Actually this could be used to charge any sort of battery where you want a constant current and a constant voltage.

In this instructable I will take you through the whole process to producing a final boxed system.

It will take an input from any AC/DC adapter with a jack. You simply have to make sure that the adapter is rated for the voltage and current you want to create. This system will allow up to 36V and 2Amps.

Step 1: The Components & Tools Needed

Components needed are :

Project Box,
220nF capacitor,
100nF capacitor,
selection of resistors between 1and 5 Ohms,
5K/10K potentiometer,
820 Ohm resistor
Wiring - some jump leads ( suitable for connecting parts of circuit board together), some cable with two power carrying leads inside ( pos + neg )
Crocodile/Spade clips
2.1mm or 2.5mm input jack ( depending on your power source )
Copper stripboard

The whole circuit revolves around the L200C current/voltage regulator ( the circuit diagram we will be sticking with is shown below ). You can download the datasheet from HERE

Tools needed are

Soldering Iron
Screwdriver ( Philips ) and a very small flatbladed screwdriver
<p>Is there a way to connect the charger in parallel to the battery and load? to charge and use 'simultaneously'?</p>
Yes, just connect your load in parallel with the battery. Just make sure the load doesn't draw more current than the charging current or else you won't be charging the battery but draining it.
Great work! But i just want to confirm that am i supposed to connect positive out to positve terminal of battery and negative out to negative terminal of battery
<p>I'm looking for a charger to charge a 48v battery bank. Ideally it would be compatible with input from a solar panel or two. Does anybody know if there's a variant of this circuit that could be pushed up to 48+v (whatever the charged voltage level is). </p><p>Thanks in advance!</p>
Very impressive! I'm scratching my head trying to build a 2.37 volt battery charger with 15 amp out put, I work on chargers go a living but having trouble building one. Trying to charge 2vdc battery cells <br>Any ideas that might help?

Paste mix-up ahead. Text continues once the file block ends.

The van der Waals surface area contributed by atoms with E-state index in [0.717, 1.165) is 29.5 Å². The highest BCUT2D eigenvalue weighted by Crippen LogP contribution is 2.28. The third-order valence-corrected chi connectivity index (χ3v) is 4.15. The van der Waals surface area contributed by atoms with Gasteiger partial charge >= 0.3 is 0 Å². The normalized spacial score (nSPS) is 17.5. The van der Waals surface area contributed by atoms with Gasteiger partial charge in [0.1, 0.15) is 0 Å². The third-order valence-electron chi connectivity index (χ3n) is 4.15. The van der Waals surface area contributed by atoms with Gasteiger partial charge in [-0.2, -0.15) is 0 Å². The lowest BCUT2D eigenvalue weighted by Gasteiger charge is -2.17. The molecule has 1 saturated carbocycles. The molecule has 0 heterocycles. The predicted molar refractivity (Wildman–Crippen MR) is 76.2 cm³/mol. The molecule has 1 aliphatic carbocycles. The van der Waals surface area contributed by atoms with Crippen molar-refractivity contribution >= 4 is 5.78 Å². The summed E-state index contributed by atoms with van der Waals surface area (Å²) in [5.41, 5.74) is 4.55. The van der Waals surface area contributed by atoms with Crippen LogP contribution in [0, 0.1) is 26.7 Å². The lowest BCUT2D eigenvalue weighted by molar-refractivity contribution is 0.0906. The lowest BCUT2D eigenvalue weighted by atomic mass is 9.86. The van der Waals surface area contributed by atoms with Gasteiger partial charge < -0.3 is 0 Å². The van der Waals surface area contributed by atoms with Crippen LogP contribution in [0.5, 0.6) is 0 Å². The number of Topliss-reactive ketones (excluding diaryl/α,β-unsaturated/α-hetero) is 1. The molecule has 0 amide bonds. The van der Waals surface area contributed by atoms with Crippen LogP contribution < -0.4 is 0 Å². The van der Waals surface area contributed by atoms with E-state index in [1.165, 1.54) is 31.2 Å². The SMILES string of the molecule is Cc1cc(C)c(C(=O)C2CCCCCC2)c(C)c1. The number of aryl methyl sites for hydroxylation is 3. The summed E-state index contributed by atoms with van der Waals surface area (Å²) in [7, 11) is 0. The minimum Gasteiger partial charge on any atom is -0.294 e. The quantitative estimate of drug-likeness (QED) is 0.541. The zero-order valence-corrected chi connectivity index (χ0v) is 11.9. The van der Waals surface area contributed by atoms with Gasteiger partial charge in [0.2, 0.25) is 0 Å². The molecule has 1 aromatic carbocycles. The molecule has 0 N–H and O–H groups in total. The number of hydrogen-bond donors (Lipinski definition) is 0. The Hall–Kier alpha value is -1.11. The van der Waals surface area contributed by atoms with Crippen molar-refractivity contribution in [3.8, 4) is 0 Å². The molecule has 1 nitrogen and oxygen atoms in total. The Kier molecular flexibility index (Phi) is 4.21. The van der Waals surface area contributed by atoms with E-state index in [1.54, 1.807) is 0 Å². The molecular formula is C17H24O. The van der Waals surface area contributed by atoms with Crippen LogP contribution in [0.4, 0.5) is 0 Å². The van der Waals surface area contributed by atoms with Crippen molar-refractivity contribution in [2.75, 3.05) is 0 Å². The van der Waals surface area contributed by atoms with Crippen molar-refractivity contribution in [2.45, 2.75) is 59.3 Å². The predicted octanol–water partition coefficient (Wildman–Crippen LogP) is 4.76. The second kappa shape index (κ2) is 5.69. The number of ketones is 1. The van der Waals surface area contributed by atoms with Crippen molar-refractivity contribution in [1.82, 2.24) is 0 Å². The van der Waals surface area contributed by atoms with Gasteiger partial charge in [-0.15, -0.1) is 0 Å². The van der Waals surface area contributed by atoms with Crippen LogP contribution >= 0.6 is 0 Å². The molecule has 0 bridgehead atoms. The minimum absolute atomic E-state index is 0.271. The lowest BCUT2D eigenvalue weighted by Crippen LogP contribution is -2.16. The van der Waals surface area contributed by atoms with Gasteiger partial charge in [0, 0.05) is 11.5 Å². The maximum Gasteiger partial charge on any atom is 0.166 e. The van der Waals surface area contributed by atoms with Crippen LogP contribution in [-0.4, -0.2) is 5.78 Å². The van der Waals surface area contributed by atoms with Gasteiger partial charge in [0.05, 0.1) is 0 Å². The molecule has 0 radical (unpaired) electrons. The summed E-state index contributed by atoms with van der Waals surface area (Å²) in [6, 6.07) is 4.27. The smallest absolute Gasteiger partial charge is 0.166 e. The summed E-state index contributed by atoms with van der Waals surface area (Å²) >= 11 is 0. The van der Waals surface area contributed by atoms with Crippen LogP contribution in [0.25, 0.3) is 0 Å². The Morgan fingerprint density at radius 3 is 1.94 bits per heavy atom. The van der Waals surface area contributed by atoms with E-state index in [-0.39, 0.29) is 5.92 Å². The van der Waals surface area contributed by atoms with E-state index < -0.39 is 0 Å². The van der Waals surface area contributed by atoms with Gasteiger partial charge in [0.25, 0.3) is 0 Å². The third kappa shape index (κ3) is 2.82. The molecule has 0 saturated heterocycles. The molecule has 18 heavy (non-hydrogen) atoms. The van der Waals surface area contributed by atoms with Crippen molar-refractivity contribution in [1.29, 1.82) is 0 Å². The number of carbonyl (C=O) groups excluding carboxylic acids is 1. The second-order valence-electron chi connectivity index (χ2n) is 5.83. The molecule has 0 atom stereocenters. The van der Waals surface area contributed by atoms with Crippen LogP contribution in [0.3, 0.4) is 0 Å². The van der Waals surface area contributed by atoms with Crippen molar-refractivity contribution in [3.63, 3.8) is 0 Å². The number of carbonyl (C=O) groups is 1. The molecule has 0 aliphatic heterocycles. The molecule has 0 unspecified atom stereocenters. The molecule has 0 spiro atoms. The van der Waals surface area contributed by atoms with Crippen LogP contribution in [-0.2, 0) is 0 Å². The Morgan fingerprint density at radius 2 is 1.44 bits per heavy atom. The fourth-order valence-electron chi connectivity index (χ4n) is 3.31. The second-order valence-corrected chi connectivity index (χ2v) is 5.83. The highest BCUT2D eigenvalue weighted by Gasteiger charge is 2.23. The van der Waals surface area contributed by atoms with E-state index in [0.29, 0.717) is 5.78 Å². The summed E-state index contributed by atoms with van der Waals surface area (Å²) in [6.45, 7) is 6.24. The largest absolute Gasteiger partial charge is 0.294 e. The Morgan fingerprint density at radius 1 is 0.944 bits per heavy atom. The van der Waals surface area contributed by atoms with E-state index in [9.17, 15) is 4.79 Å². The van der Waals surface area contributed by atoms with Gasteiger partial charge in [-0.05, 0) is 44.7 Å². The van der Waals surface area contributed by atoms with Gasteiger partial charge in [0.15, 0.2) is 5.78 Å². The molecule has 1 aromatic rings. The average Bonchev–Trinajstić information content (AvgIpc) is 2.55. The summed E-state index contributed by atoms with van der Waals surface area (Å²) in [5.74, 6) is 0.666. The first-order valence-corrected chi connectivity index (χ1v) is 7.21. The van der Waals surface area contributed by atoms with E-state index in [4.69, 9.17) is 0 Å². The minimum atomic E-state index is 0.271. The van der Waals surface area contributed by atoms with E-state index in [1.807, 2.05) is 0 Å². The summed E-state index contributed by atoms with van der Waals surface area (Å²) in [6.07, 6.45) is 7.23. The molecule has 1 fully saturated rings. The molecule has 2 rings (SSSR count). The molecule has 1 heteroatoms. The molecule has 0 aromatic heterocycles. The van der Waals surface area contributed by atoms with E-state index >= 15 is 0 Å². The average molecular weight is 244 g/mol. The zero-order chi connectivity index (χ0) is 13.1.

<p>Hi. Though I can buy one cheaper I'd like to make one for the experience. What size is the project box and do you remember where you got it? Thank you.</p>
<p>Does it have an advantage over a regular battery charger? </p>
<p>Nice job, did it and work's great!</p>
<p>Does this charger switch off after the battery is full?</p>
<p>How can I modify this to charge a 24v lead acid battery?</p>
<p>NVM I read it it haha</p>
<p>I have a smaller 6v 4Ah battery. Will this circuit charge my battery too? or it needs some modification? thanks.</p>
you can make same circuit with two LM317 <br>first you put LM317 to limit current and then 2nd to regulate voltage
question: you say &quot;It will take an input from any AC/DC adapter with a jack. You simply have to make sure that the adapter is rated for the voltage and current you want to create.&quot; <br>So does this mean if I want to charge a 12v battery that I need a 12V input?
12v battery needs 13,8v when its full so you would need 14-15v adapter and step down voltage to 13,8-14v using l200c and resistors
would i be able to use diffrent caps with this circuit, i have a bag of them that i bought but none in the nf range all of them are uf and the srcap boards only have 1nf and 10nf caps on them...
Yep, 100% American Made.
The issue I was recommending caution with is not the circuit diagram as there is nothing wrong with it. <br><br>I was commenting on the fact that, for the resistance R3, the author used different value resistors in parallel to achieve a resistance equivalent to a given value (step 5). He then calculates a power dissipation as thought all the parallel resistors are sharing the current equally. <br><br>This is in fact false as, while in current limiting mode, the L200C will always hold pin 5 at 0.45V higher than pin 2 (in order to give you your current control). Hence the power dissipated by any of the parallel resistances in R3 is a function of it's own resistance (0.45^2/R_parallel).<br><br>Lets explain this in terms of what the author did:<br>In step 5;<br> To get a resistance of 0.625 ohm(for R3), he used a 1ohm, a 2.5ohm and a 5ohm.<br> So R3 = 1 / ( 1/1 + 1/2.5 + 1/5 ) = 0.625 Ohms<br> All is well so far...but then he calculates the total current to figure out power dissipation. However, having unbalanced parallel resistors, they wont equally share the current. In other words, if you have low value resistors, you have to calculate power dissipation individually.<br><br> For example, his three resistor will be drawing different currents totaling the value he calculated:<br> I3_1 = 0.45/1 = 0.45 Amps<br> I3_2 = 0.45/2.5 = 0.18 Amps<br> I3_3 = 0.45/5 = 0.09 Amps<br> I3 = I3_1+I3_2+I3_3 = 0.72 Amps<br><br> So although overall he is dissipating 0.72*.45 = 0.324 Watts as he stated, the first resistance is taking most of it at 0.45*0.45 = 0.2025 Watts (getting pretty close to 1/4 Watts resistor's limit). My word of caution is to not use too low of a value for any of the parallel resistors for R3 (since that low value will take most of the current).
so what do we have to change in the schematics for it to be ok? can you expain i dont know much of electronics thanks you :)
In essence, nothing. The schematics are A-ok. I was commenting on the fact that in step 5, the author replaces a single resistor in the schematic with a few resistors to give an equivalent resistance of the needed value. I then urged caution in the selection of these many resistors as pairing a very low value with a very high value will result in the low value taking most of the current.